Beginning in 2007, The Ekklesia Project launched its academic monograph series with Wm B. Eerdman’s Publishers. This series of scholarly monographs brings the more general concerns of EP to bear on theoretical and theological questions across the disciplines. The series hopes to become a home not only for theologians but for scholars in political science, history, literature, law, philosophy, and more.
The series is edited by Michael Budde and Stephen Fowl. If you have questions about the series or are interested in submitting a prospectus or manuscript for consideration, please contact them by email.
Bearing True Witness: Truthfulness in Christian Practice
Craig Hovey, 2011
If proclaiming the gospel is at root a matter of telling the truth about the way things are, then Christian witnesses are paradigmatic truth-tellers. In Bearing True Witness Craig Hovey engages modern theology, philosophy, and ethics — including the work of Nietzsche, Foucault, and MacIntyre — to consider how Christians see, recognize, embrace, and bear witness to the truth of Jesus Christ. Skillfully navigating a field occupied by both theological ethics and philosophical theology, Hovey demonstrates that when the church faithfully declares to the world that salvation is in Christ, that the world belongs to him, and that his works are good, it is essentially an ethical action. Moreover, he says, when Christians have the courage to speak honestly about the reality of God and of divine truth, their witness becomes a force capable of challenging and overcoming worldly injustices and abuses of power.
Witness of the Body: The Past, Present, and Future of Christian Martyrdom
Michael L. Budde and Karen Scott, 2011
In an age of suicide bombers and paranoid political rhetoric, the concept of martyrdom can make ordinary Christians uncomfortable or even squeamish, filled at once with fascination and with dread. In Witness of the Body, twelve scholars from across academic disciplines and church traditions demystify Christian martyrdom and resituate it within the everyday practices of the church. Beginning with the persecution of early Christians by the Roman Empire, Witness of the Body explores the place of martyrdom in the church through all ages — and into the future. Throughout, it reminds readers that Christian martyrdom is neither a quick ticket to heaven nor a cheap political ploy, but rather the firm and faithful witness of Christ’s church in a hostile world.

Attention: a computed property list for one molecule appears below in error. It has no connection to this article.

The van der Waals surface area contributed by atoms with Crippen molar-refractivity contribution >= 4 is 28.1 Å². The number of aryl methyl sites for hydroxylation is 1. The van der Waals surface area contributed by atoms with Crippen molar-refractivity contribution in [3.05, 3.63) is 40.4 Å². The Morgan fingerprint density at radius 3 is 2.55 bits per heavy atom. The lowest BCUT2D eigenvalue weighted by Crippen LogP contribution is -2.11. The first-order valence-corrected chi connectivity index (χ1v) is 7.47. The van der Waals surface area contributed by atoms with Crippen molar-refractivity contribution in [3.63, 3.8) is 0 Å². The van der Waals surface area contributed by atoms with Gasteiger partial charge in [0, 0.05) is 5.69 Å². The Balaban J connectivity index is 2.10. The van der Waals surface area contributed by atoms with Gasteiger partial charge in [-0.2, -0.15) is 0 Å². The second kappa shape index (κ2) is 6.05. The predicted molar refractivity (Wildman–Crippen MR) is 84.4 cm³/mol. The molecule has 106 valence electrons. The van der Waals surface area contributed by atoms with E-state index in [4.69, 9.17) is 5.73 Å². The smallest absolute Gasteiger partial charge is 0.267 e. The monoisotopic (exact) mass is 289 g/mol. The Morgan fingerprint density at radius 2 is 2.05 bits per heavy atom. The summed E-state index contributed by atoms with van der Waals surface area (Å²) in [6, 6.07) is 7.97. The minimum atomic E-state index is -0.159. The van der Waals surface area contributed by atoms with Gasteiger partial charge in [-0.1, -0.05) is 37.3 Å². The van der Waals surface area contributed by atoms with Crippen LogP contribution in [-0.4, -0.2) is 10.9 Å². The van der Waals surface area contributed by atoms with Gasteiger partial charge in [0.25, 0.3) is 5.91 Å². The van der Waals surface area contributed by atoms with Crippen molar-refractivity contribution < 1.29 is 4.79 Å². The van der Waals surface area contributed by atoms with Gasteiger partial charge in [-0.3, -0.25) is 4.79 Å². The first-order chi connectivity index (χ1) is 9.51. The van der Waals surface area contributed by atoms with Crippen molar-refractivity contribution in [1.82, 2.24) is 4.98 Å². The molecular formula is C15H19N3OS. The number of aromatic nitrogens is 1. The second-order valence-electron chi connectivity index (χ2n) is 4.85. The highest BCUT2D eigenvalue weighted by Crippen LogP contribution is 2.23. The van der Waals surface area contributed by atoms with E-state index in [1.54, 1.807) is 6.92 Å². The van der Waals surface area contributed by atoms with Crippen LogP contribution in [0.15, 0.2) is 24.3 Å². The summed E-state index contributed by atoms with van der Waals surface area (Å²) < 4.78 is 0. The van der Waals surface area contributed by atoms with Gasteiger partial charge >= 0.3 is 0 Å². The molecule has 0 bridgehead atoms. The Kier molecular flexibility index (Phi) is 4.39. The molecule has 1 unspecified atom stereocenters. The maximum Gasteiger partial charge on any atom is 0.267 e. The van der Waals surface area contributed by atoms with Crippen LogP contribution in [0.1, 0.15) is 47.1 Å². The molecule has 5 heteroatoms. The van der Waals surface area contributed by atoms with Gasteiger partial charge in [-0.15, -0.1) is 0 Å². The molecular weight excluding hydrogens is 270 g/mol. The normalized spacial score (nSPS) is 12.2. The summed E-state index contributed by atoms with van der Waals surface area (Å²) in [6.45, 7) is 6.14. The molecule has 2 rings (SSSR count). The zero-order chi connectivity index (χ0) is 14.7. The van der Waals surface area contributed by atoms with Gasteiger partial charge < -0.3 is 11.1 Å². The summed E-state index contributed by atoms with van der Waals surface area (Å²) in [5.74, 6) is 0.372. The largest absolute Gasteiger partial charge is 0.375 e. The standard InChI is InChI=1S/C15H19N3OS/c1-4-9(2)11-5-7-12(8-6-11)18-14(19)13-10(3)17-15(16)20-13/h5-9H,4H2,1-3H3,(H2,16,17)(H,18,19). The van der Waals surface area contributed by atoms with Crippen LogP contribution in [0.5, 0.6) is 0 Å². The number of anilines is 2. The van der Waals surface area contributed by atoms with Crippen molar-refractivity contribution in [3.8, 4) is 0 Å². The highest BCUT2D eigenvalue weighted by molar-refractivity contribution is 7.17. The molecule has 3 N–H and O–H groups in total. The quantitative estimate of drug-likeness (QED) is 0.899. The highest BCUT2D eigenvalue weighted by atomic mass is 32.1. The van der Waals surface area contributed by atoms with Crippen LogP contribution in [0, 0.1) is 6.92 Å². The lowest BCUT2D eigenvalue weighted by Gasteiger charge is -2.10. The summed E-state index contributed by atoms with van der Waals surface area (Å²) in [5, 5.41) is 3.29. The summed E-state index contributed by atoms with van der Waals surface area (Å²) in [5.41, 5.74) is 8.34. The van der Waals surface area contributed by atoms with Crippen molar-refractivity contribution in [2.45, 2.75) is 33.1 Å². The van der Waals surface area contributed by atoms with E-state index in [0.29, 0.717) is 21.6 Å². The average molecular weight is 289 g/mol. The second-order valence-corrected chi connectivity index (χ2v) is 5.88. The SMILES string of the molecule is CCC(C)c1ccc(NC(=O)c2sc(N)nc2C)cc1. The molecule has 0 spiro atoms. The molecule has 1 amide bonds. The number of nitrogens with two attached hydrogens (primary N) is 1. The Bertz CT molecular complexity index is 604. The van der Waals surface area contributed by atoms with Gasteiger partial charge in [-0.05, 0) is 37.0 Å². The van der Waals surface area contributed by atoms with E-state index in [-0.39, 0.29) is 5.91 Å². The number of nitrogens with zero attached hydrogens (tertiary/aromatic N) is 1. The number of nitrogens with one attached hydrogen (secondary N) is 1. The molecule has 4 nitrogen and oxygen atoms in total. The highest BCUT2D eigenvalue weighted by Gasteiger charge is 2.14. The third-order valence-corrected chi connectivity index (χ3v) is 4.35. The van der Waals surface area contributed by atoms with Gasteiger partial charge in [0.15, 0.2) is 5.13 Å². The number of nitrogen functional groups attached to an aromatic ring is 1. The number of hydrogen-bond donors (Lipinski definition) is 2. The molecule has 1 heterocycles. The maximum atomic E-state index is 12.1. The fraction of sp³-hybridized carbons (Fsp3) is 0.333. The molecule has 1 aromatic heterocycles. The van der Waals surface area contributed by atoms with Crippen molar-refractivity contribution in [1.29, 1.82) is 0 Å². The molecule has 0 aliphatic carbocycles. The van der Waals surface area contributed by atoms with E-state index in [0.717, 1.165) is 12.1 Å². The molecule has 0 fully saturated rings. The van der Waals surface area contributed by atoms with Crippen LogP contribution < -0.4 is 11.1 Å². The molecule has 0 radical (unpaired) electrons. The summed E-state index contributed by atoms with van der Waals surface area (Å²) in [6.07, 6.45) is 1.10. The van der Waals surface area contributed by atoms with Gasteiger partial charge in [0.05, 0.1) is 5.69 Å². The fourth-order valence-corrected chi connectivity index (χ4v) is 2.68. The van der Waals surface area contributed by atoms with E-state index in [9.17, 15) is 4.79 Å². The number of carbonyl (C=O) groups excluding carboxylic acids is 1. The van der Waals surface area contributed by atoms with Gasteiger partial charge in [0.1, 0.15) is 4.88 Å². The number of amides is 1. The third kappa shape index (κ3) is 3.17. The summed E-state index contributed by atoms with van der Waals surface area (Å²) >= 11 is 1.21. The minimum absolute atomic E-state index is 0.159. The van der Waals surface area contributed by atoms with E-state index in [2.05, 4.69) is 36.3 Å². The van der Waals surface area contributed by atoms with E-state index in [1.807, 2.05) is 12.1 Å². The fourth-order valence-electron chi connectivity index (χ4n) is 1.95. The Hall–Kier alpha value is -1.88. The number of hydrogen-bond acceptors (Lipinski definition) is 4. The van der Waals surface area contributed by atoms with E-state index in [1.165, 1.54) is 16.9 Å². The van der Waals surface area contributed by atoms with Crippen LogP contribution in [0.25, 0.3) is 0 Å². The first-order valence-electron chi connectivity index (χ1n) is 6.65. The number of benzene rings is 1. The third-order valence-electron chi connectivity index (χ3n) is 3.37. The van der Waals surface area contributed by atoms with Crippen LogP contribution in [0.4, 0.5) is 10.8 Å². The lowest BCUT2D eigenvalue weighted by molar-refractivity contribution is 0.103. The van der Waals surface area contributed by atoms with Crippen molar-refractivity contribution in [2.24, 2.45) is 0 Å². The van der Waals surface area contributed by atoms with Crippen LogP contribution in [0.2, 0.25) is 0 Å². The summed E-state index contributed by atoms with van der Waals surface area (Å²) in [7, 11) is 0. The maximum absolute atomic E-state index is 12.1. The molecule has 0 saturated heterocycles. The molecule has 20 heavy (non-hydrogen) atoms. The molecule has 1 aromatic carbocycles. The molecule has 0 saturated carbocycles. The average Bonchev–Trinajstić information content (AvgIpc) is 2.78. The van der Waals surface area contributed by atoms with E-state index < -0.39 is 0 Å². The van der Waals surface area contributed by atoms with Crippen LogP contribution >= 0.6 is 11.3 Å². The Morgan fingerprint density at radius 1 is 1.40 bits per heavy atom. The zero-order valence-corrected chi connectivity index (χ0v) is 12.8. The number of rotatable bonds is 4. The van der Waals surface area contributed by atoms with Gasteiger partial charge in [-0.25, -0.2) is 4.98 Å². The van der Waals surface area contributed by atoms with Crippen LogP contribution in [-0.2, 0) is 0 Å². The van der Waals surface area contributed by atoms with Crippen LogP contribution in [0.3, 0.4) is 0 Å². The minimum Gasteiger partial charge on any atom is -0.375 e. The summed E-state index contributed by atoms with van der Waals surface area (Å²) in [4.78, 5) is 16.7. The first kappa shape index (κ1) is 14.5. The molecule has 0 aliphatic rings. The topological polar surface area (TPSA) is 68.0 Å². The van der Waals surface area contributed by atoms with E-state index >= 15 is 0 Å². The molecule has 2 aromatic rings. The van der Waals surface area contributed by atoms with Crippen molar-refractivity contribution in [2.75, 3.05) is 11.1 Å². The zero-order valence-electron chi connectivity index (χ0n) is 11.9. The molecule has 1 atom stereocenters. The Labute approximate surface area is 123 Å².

The Sacrifice of Africa: A Political Theology for Africa
Emmanuel Katongole, 2010
In The Sacrifice of Africa Emmanuel Katongole confronts this painful legacy and shows how it continues to warp the imaginative landscape of African politics and society. He demonstrates the real potential of Christianity to interrupt and transform entrenched political imaginations and create a different story for Africa — a story of self-sacrificing love that values human dignity and “dares to invent” a new and better future for all Africans.
Speaking of God: Theology, Language, and Truth
D. Stephen Long, 2008
D. Stephen Long here addresses a key question in current theological debate: the conditions of the possibility of “God-talk,” along with attending questions about natural theology, fi deism, and theological truth-claims. He engages not only the most significant contemporary theologians and philosophers on this score (Denys Turner, Bruce Marshall, John Milbank, Charles Taylor, Fergus Kerr but also the legacy of twentieth-century theology (Barth, von Balthasar and the analytic philosophical tradition from Wittgenstein to Davidson. Throughout, Long sustains a careful exegetical engagement with Aquinas, showing that what’s at stake in contemporary theology is just how we inherit St. Thomas.
He Became Poor: The Poverty of Christ and Aquinas’s Economic Teachings
Christopher A. Franks, 2008
Drawing on the views of Thomas Aquinas, this book challenges the modern economic tendency toward the “proprietary self” and calls for a renewed and timely appreciation of the virtues of trusting receptivity and humble awareness of our membership in a larger order. Christopher Franks reveals how the summons to become poor bestows a new intelligibility on formerly obscure economic teachings. In the course of his discussion Franks juxtaposes Aquinas with Aristotle, John Locke, and Alasdair MacIntyre.
Fear of Beggars: Stewardship and Poverty in Christian Ethics
Kelly Johnson, 2007
In this volume, Johnson examines both classical economics and Christian stewardship ethics as reaction to medieval mendicant debates, revealing in that light both modern anxiety about dependence and humility and the importance of Christian attempts to re-imagine property relations in ways that integrate those qualities.